Which is worse though eating processed manufactured foods or the occasional portion of bread and dripping.

      Wonderful to hear from you and thanks again.

    • maggs224 profile image

      maggs224 

      5 years ago from Sunny Spain

      I love bread and dripping and as a child in Britain just after the war I can remember when I would fetch the meat for our Sunday joint from our local butcher he use to often put a piece of fat in with the joint .

      After the joint of meat was roasted the juices and fat would be poured from the roasting pan into a small basin.

      The fat which had been placed on top of the meat which kept the meat basted would be rendered right down and look similar to the crispy port fat in your photo.

      Because the meat and the fat had been seasoned before roasting this crispy fat was eaten and enjoyed by me as often as I could get hold of it because it was very tasty indeed.

      Thank you for this little voyage down memory lane that you have taken me on through your delightful hub.

      I will be voting this hub up and hitting the relevant buttons on my way out regards Maggs

    • Blond Logic profile imageAUTHOR

      Mary Wickison 

      5 years ago from Brazil

      Hello Phdast7,

      I think this just goes to prove that with exercise, you can pretty much eat what you want. It may have fat but I think that is better than something artificially made.

      Thanks for the comment.

    • phdast7 profile image

      Theresa Ast 

      6 years ago from Atlanta, Georgia

      You are so right good memories. Both my grandmothers made and served this, one from Poland, the other from the deep south. When they served this it was with lots of garden vegetables on the side, and after a long hard day of physical labor on the farm. They never had cholesterol problems and lived into their late 70's and 80's. I spent time with both grandmothers and your article brought back lots of memories. I look forward to reading more of your work in the future, :)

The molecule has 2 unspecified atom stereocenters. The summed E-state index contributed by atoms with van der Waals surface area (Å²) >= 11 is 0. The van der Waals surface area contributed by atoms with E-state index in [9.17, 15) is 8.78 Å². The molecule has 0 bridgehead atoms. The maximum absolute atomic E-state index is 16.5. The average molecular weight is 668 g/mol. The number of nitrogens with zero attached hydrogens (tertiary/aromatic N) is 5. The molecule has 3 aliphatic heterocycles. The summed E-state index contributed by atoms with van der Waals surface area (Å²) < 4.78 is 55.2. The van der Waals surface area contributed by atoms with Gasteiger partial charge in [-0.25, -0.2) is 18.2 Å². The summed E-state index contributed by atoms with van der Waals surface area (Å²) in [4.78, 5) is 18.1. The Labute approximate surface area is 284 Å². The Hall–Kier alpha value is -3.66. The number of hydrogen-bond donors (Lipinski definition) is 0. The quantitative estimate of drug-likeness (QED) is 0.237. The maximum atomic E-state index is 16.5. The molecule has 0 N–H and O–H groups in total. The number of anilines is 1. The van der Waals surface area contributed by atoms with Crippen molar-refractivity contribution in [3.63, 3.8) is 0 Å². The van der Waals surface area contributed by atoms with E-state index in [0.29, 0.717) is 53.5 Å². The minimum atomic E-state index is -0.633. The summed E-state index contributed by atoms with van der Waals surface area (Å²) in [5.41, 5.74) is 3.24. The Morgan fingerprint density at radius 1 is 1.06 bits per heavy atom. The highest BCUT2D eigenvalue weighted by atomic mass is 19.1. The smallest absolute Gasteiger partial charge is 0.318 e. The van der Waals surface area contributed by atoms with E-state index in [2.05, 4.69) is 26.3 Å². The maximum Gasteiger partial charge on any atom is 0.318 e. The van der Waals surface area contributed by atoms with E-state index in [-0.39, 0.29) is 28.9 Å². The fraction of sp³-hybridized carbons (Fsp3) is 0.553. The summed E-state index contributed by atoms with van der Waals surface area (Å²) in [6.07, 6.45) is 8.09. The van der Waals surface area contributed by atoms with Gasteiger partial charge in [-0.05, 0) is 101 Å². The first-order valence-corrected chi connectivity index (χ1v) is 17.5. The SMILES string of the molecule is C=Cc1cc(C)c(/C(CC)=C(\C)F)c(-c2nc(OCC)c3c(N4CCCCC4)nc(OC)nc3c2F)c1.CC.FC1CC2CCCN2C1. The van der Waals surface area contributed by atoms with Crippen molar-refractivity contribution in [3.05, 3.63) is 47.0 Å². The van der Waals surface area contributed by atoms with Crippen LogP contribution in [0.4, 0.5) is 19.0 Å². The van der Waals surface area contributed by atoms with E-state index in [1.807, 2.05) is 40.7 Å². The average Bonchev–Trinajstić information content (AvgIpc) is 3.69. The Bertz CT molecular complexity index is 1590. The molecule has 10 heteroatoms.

• Blond Logic profile imageAUTHOR

      Mary Wickison 

      6 years ago from Brazil

      It appears this has brought back a lot of memories for people. Enjoy it and thanks for stopping by.

    • profile image

      jimmy 

      6 years ago

      what a beaut memory, my dad was famous for his fried bread. drippings from nights before spread on fresh bread and pan fried for supper. guess what im' having tonight, thank you.

    • JamaGenee profile image

      Joanna McKenna 

      6 years ago from Central Oklahoma

      Drats! I've been simply eating the fat on the edge of a roast or a pork chop when I could've put it aside to make this yummy one-off dish! You can be sure that won't happen again. I *have* to try this! Maybe I already have. Something about this sounds vaguely familiar... I know my mother never made it, but pretty sure two aunts on my dad's side did when I was a child, so I would've had when visiting them.

      I agree with Gordon. Wouldn't recommend this as daily fare, but as an occasional treat, sure! ;D

    • Blond Logic profile imageAUTHOR

      Mary Wickison 

      6 years ago from Brazil

      Hello

      Thanks for the comments. George my husband would agree with you about being a man of taste and culture. LOL

      I think it is true some of the fast foods are worse for our health than traditional home-cooked fare. When you taste food as it was originally prepared, you realize how much we have lost in our strive for convenience.

    • AliciaC profile image

      Linda Crampton 

      6 years ago from British Columbia, Canada

      This hub brought back so many memories! I never eat bread and dripping now, but I loved it when I was a child in Britain - especially when the bread was toasted. I still remember its delicious taste. It was one of my favorite meals!

    • Gordon Hamilton profile image

      Gordon Hamilton 

      6 years ago from Wishaw, Lanarkshire, United Kingdom

      Hello, Blond Logic

      I am of the generation after that one born during the war (my parents were both born just before WWII) but well I remember my Gran using beef dripping to make chips and making a, "Piece and dripping!" It sounds so off-putting to modern generations and is not the healthiest of concoctions but the reality is that it's a million times healthier than that fast food, burger muck! Saturated fats aplenty - but not a modern day, trans fat in sight ;)

      A piece and dripping (pure beef fat) is a wonderfully tasty production and brings a tear to the corner of my eye with the childhood memories it conjures up. Provided it is not eaten as the centrepiece of a diet, I see nothing wrong in the occasional indulgence.

      Your husband is clearly a man of taste and culture! :)